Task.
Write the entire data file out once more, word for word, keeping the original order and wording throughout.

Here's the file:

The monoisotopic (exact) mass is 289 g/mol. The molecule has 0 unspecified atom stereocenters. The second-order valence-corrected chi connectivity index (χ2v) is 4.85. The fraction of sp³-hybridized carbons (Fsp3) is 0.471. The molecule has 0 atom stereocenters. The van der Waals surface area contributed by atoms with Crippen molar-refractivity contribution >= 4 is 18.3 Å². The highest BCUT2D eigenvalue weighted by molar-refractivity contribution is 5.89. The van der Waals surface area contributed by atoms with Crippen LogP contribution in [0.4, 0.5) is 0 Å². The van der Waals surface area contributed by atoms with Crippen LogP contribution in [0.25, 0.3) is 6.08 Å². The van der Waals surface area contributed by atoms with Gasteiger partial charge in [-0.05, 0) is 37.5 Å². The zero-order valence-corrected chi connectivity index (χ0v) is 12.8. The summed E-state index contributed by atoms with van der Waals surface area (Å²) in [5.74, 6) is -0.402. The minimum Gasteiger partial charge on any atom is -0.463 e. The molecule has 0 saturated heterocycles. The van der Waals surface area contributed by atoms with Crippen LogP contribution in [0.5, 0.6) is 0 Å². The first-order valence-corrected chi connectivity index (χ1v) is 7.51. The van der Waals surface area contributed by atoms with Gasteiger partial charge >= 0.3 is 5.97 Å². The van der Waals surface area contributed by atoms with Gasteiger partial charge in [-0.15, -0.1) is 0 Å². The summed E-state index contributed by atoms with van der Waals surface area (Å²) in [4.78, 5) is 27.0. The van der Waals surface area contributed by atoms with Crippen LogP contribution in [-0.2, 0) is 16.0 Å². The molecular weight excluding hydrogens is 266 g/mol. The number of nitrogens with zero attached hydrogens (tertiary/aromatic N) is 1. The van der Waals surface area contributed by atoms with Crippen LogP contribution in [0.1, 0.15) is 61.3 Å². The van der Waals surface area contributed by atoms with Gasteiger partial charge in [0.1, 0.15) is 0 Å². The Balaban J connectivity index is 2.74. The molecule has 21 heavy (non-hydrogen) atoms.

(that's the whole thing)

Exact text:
The monoisotopic (exact) mass is 289 g/mol. The molecule has 0 unspecified atom stereocenters. The second-order valence-corrected chi connectivity index (χ2v) is 4.85. The fraction of sp³-hybridized carbons (Fsp3) is 0.471. The molecule has 0 atom stereocenters. The van der Waals surface area contributed by atoms with Crippen molar-refractivity contribution >= 4 is 18.3 Å². The highest BCUT2D eigenvalue weighted by molar-refractivity contribution is 5.89. The van der Waals surface area contributed by atoms with Crippen LogP contribution in [0.4, 0.5) is 0 Å². The van der Waals surface area contributed by atoms with Crippen LogP contribution in [0.25, 0.3) is 6.08 Å². The van der Waals surface area contributed by atoms with Gasteiger partial charge in [-0.05, 0) is 37.5 Å². The zero-order valence-corrected chi connectivity index (χ0v) is 12.8. The summed E-state index contributed by atoms with van der Waals surface area (Å²) in [5.74, 6) is -0.402. The minimum Gasteiger partial charge on any atom is -0.463 e. The molecule has 0 saturated heterocycles. The van der Waals surface area contributed by atoms with Crippen LogP contribution in [0.5, 0.6) is 0 Å². The first-order valence-corrected chi connectivity index (χ1v) is 7.51. The van der Waals surface area contributed by atoms with Gasteiger partial charge >= 0.3 is 5.97 Å². The van der Waals surface area contributed by atoms with Gasteiger partial charge in [-0.15, -0.1) is 0 Å². The summed E-state index contributed by atoms with van der Waals surface area (Å²) in [4.78, 5) is 27.0. The van der Waals surface area contributed by atoms with Crippen LogP contribution in [-0.2, 0) is 16.0 Å². The molecular weight excluding hydrogens is 266 g/mol. The number of nitrogens with zero attached hydrogens (tertiary/aromatic N) is 1. The van der Waals surface area contributed by atoms with Crippen LogP contribution in [0.1, 0.15) is 61.3 Å². The van der Waals surface area contributed by atoms with Gasteiger partial charge in [0.1, 0.15) is 0 Å². The Balaban J connectivity index is 2.74. The molecule has 21 heavy (non-hydrogen) atoms.